Historical Context: Why Benin?
Benin is three times bigger than Switzerland, home to 6 million inhabitants. The capital is Porto Novo home to 231’000. Today’s population largely originates in Ghana, Togo and Nigeria.
Once a French colony, the Republic of Benin passed from a Marxist-leninist regime in 1991 to a democratic government. Many languages are spoken, the most common being French, Fon and Yoruba. Christianity (catholic) and animist (voudou) are the most commonly practiced religions. The economy is based on agriculture, tourism and traditional art.
According to the world report on human development, Benin is considered to be one of the least advanced developing countries as concerns the public health situation.
Analphabetism remains a concern, as is the access to school (especially for girls). A large proportion of the population is financially unable to pay for medical care. Children born with malformations routinely operated upon with success in Switzerland die.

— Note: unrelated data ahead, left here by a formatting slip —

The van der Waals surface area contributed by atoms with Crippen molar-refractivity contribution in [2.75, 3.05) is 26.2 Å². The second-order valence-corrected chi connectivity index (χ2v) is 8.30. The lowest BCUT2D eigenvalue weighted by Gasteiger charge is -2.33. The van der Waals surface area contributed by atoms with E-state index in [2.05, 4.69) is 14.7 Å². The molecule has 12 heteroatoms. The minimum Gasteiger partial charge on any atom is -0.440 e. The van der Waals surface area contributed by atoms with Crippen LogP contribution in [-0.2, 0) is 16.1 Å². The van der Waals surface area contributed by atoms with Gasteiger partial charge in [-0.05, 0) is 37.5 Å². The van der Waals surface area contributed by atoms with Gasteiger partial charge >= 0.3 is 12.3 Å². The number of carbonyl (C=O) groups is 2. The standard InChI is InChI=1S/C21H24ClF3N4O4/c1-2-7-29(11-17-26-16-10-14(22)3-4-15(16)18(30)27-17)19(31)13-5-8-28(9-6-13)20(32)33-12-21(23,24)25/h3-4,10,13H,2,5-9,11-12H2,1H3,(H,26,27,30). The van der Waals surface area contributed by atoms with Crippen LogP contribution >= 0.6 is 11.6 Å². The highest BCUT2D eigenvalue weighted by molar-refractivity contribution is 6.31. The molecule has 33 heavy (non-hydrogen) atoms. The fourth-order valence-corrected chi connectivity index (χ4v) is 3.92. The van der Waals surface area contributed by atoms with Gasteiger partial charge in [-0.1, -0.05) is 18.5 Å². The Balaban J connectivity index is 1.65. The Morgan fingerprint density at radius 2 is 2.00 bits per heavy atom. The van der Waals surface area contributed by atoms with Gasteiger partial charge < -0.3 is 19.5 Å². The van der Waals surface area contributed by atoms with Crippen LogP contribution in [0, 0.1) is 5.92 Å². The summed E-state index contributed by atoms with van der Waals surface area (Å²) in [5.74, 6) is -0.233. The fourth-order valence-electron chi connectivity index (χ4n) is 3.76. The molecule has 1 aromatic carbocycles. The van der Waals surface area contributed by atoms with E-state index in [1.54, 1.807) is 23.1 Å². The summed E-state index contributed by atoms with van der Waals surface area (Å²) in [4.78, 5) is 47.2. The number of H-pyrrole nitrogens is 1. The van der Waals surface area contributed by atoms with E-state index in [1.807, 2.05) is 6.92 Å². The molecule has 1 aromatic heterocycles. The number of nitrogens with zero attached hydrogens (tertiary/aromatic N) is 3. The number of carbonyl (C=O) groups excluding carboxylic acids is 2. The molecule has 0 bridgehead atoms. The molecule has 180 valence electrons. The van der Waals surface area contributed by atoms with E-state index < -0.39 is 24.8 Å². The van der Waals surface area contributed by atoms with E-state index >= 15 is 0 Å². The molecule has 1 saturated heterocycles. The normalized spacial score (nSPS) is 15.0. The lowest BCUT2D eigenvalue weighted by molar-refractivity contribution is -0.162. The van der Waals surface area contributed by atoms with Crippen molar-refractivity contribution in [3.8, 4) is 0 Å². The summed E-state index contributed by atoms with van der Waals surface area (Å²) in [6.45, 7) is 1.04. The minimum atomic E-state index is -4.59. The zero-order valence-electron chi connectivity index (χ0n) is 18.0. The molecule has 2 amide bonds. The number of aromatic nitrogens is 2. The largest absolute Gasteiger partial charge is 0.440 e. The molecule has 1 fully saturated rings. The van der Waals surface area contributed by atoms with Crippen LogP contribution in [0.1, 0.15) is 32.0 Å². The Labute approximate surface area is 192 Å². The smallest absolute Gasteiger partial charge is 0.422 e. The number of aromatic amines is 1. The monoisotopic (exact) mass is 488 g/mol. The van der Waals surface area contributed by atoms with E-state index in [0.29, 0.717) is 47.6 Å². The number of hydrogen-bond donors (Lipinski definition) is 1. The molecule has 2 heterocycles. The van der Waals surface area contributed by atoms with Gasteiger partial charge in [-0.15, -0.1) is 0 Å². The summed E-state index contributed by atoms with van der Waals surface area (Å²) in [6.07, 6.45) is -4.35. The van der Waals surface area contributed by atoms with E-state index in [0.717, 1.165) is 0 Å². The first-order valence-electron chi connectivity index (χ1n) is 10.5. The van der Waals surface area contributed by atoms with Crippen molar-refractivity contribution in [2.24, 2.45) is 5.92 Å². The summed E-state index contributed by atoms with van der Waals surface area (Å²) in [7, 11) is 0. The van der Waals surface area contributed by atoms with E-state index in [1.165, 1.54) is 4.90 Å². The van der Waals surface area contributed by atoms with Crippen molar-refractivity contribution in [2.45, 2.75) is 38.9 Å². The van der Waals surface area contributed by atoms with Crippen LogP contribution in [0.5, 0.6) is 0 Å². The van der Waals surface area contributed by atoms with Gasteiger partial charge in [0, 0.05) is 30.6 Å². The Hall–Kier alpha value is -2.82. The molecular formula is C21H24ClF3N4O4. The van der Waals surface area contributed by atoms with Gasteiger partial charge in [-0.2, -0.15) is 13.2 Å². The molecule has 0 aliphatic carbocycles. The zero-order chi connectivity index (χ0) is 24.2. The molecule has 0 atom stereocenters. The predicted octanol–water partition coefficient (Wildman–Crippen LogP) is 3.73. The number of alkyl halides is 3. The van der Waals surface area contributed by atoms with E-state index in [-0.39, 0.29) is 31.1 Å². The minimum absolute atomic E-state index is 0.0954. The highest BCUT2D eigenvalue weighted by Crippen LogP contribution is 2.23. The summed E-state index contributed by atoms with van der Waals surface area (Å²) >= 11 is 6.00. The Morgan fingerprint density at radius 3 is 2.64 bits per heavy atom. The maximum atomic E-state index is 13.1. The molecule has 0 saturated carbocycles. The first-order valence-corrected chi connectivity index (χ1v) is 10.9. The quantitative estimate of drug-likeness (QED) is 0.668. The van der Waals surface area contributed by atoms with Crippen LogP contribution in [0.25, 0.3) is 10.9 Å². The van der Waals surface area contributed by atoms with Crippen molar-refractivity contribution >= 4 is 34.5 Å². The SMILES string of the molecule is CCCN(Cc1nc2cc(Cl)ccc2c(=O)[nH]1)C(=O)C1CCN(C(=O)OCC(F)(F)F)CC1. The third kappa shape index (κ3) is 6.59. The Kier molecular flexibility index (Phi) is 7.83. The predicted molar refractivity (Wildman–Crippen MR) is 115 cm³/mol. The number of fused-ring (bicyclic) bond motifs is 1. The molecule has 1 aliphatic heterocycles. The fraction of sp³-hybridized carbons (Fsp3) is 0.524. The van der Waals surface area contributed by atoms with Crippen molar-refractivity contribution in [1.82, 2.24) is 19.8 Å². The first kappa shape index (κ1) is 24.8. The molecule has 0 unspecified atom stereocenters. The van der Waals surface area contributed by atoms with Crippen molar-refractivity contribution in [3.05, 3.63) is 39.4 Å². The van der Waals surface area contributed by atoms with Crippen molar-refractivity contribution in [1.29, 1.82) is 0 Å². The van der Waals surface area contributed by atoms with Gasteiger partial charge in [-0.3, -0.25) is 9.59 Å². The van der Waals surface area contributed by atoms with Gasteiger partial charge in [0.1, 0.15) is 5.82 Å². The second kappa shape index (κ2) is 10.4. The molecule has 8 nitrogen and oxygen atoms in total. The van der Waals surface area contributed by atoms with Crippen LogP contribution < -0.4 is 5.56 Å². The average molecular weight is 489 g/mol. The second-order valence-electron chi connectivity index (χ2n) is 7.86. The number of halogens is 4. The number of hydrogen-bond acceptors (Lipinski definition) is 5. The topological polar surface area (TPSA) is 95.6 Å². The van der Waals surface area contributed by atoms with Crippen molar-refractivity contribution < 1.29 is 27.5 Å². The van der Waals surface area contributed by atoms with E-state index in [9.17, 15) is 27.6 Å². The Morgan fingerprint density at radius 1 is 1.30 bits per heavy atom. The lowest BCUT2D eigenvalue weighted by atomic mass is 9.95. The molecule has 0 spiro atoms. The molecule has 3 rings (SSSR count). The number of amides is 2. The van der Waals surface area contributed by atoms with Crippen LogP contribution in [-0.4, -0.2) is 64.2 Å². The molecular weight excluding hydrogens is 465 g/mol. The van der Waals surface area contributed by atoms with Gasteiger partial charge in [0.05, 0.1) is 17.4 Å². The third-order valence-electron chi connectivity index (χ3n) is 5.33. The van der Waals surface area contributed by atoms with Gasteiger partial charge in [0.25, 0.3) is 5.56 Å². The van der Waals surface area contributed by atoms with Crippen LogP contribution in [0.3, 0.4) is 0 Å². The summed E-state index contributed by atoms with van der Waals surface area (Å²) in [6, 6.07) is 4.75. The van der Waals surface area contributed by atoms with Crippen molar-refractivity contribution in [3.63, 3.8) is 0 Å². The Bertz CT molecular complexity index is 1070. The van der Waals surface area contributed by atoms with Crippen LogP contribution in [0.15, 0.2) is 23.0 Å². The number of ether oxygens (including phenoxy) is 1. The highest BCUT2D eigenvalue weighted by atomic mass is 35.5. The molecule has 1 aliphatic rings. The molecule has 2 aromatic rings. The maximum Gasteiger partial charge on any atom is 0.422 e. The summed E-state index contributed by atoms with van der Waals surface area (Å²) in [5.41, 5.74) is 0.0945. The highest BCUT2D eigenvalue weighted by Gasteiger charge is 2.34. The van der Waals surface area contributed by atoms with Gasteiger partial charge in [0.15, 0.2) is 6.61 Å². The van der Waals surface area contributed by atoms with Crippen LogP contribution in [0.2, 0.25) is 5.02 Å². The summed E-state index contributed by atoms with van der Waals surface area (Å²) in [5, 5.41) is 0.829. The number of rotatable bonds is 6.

Our choice of Benin goes back over 40 years when Edmond Kaiser, founder of Tdh, made a personal request of Prof. Noel Genton (founder and then head of the pediatric surgery department CHUV) to provide care for children he had seen in Benin who had no other access to surgical care. Prof Genton accepted and the program has been progressing ever since providing care to children of Benin and Togo and sometimes the neighboring countries of Ghana, Nigeria, Burkina Faso and the Ivory Coast.
Regarding the sanitation situation, Benin is classified by the World Health Report on Human Development as one of the least developed countries (sub-group of developing countries).
We work mainly in the department of ZOU which has 1.5 Mio. inhabitants.
of the population has access to health care
OF THE POPULATION IS ILLITERATE
of the population has attended secondary education
OF THE POPULATION HAS ACCESS TO SAFE DRINKING WATER
Infant mortality rate for children under the age of 5